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NG 8 IE 11 & Differential Loading #16653
@destus90 Thank you for your reply.
2- Yes I uploaded the same image twice
1- I see from your link on the angular site it does mention:
"Some legacy browsers still download both bundles, but only execute the appropriate scripts based on the attributes mentioned above."
That's a little disappointing, we just moved to Angular 8 and differential loading seemed to be one of the killer features, reading @StephenFluin blog post I was excited. The thing is that most of our users are running modern browsers, it's just IE11 that's the issue for corporate clients and I feel like this is where differential loading would shine. However it looks like for our clients this is the reality:
Could we not also just wrap the ES2015 bundle in something like:
I feel like this is a solvable problem for the whole Angular community, I also feel like IE11 should be the focus of differential loading as most of the other browsers are evergreen and can all use the 2015 feature set.
Still the biggest issue for me is that the es5 bundle (non differential loading works) but the es5 bundle (when differential loading is turned on) does not work. But they should be the same es5 bundle, it's just that we have a second bundle for modern browsers, right?
The most upvoted "How do I make Angular 8 compatible with IE11?" answer on stack overflow is to disable differential loading, but it should work with IE11 and differential loading, so I feel like others have this issue maybe I am just the first one to raise it.
Tried the attached demo project with
Downgrading to ...
This still leaves the bigger issue of both packages being downloaded on IE 11
Maybe we could use something like:
to prevent downloading both bundles in IE11.
The current method used for execution bifurcation was chosen after research into a variety of methods. There are indeed tradeoffs for some older browsers (IE in particular). However, as best explained in this comment from one of the Chrome team members, the real world affect of the double download is generally minimal to non-existent. This is in contrast to the effect of the method in the above comment (as well as others), which can have large performance issues for modern browsers especially on mobile platforms.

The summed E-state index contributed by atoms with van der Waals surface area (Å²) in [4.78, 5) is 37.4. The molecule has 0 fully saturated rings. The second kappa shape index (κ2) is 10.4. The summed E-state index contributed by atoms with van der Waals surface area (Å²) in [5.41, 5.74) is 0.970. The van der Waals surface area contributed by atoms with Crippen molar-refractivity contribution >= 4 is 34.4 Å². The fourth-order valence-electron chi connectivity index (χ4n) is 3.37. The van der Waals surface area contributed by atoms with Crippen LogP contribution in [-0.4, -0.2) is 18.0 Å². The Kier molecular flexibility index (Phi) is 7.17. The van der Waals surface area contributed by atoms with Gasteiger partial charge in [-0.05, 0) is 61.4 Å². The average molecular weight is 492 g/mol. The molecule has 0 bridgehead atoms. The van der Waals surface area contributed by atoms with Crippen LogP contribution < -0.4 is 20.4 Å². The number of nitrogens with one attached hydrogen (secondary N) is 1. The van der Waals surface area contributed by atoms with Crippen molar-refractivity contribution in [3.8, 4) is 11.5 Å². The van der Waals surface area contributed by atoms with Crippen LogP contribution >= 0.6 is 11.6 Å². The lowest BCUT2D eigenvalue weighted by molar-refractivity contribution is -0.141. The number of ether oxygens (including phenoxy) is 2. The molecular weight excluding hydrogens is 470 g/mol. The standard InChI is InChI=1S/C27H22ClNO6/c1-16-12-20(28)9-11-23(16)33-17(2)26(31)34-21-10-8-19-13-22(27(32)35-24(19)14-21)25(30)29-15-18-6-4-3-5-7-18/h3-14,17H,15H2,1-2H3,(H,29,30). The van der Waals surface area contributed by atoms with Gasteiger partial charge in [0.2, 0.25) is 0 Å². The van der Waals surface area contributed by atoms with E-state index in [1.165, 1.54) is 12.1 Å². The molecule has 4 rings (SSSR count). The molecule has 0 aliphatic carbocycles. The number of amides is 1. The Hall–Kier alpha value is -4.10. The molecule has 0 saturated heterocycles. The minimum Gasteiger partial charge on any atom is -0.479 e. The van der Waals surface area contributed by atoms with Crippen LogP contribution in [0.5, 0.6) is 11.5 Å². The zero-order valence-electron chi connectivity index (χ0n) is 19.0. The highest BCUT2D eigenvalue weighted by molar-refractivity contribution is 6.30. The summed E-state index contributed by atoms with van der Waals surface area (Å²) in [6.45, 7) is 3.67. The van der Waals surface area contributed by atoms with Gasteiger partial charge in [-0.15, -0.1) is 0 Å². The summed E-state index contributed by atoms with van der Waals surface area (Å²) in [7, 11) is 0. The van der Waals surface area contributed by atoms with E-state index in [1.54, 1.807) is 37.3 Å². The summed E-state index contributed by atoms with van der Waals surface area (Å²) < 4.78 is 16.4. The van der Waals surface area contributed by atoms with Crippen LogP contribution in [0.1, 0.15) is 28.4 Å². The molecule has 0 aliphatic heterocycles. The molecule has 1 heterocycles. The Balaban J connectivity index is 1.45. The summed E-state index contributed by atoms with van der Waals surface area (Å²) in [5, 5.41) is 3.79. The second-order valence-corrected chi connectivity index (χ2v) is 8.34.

If the user base of a particular application is predominantly using IE, targeting ES5 may be the best option for the application. It is also possible to post process the generated index to alter the differential loading method if testing reveals non-ideal performance metrics for a given application's usage environment. Another option would be using a server generated index per request and opens up potential additional avenues regarding attempts at browser detection guided script selection.
@clydin thanks for the link. Web development = complexity!
Your argument about desktop vs mobile does make sense. For us, currently, I don't think we can choose almost a double initial bundle for IE and other older browsers to get faster performance in modern browsers, as our bundle is embarrassingly large
I feel like the marketing for this feature missed the mark a bit.
The statement "When users load your application, they’ll automatically get the bundle they need." from Version 8 of Angular — Smaller bundles, CLI APIs, and alignment with the ecosystem is not super accurate. As you pointed out it's really a compromise, and while modern browsers get better smaller bundles and parse performance older browsers initial bundle size is almost doubled, I know the docs do make a cursory reference to this but it might be worthwhile to make this tradeoff more prominent, for anyone else with embarrassingly large bundles, as I thought I could just drop this in and win!
I don't think we will be using this feature for the next couple of months until our initial bundle is not embarrassingly large (working on it), but we should still work to fix issues 2 and 3 for others